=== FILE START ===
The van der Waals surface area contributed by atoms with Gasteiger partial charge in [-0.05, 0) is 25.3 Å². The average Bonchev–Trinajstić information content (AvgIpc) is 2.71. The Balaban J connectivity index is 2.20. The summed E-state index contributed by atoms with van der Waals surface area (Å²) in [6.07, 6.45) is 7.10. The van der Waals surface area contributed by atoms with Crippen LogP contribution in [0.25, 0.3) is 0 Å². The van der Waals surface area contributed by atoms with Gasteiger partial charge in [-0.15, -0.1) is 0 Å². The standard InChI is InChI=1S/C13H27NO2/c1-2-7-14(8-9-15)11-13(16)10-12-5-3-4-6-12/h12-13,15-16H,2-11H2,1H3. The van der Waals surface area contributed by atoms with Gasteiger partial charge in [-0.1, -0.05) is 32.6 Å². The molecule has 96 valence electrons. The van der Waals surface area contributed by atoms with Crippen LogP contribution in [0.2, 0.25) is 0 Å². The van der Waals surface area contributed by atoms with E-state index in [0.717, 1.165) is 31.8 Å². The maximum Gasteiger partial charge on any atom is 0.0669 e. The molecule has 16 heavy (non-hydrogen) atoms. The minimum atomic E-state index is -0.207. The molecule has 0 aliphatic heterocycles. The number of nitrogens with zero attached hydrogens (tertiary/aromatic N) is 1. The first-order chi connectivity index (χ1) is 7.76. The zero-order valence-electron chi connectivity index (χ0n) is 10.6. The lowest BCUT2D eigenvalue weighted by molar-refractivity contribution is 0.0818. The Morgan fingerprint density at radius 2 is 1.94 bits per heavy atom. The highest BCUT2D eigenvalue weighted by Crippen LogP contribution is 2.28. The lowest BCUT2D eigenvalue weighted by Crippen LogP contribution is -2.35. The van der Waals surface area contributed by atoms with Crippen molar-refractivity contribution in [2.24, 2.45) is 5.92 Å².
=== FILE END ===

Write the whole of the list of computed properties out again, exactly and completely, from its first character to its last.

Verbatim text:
The van der Waals surface area contributed by atoms with Gasteiger partial charge in [-0.05, 0) is 25.3 Å². The average Bonchev–Trinajstić information content (AvgIpc) is 2.71. The Balaban J connectivity index is 2.20. The summed E-state index contributed by atoms with van der Waals surface area (Å²) in [6.07, 6.45) is 7.10. The van der Waals surface area contributed by atoms with Crippen LogP contribution in [0.25, 0.3) is 0 Å². The van der Waals surface area contributed by atoms with Gasteiger partial charge in [-0.15, -0.1) is 0 Å². The standard InChI is InChI=1S/C13H27NO2/c1-2-7-14(8-9-15)11-13(16)10-12-5-3-4-6-12/h12-13,15-16H,2-11H2,1H3. The van der Waals surface area contributed by atoms with Gasteiger partial charge in [-0.1, -0.05) is 32.6 Å². The molecule has 96 valence electrons. The van der Waals surface area contributed by atoms with Crippen LogP contribution in [0.2, 0.25) is 0 Å². The van der Waals surface area contributed by atoms with E-state index in [0.717, 1.165) is 31.8 Å². The maximum Gasteiger partial charge on any atom is 0.0669 e. The molecule has 16 heavy (non-hydrogen) atoms. The minimum atomic E-state index is -0.207. The molecule has 0 aliphatic heterocycles. The number of nitrogens with zero attached hydrogens (tertiary/aromatic N) is 1. The first-order chi connectivity index (χ1) is 7.76. The zero-order valence-electron chi connectivity index (χ0n) is 10.6. The lowest BCUT2D eigenvalue weighted by molar-refractivity contribution is 0.0818. The Morgan fingerprint density at radius 2 is 1.94 bits per heavy atom. The highest BCUT2D eigenvalue weighted by Crippen LogP contribution is 2.28. The lowest BCUT2D eigenvalue weighted by Crippen LogP contribution is -2.35. The van der Waals surface area contributed by atoms with Crippen molar-refractivity contribution in [2.24, 2.45) is 5.92 Å².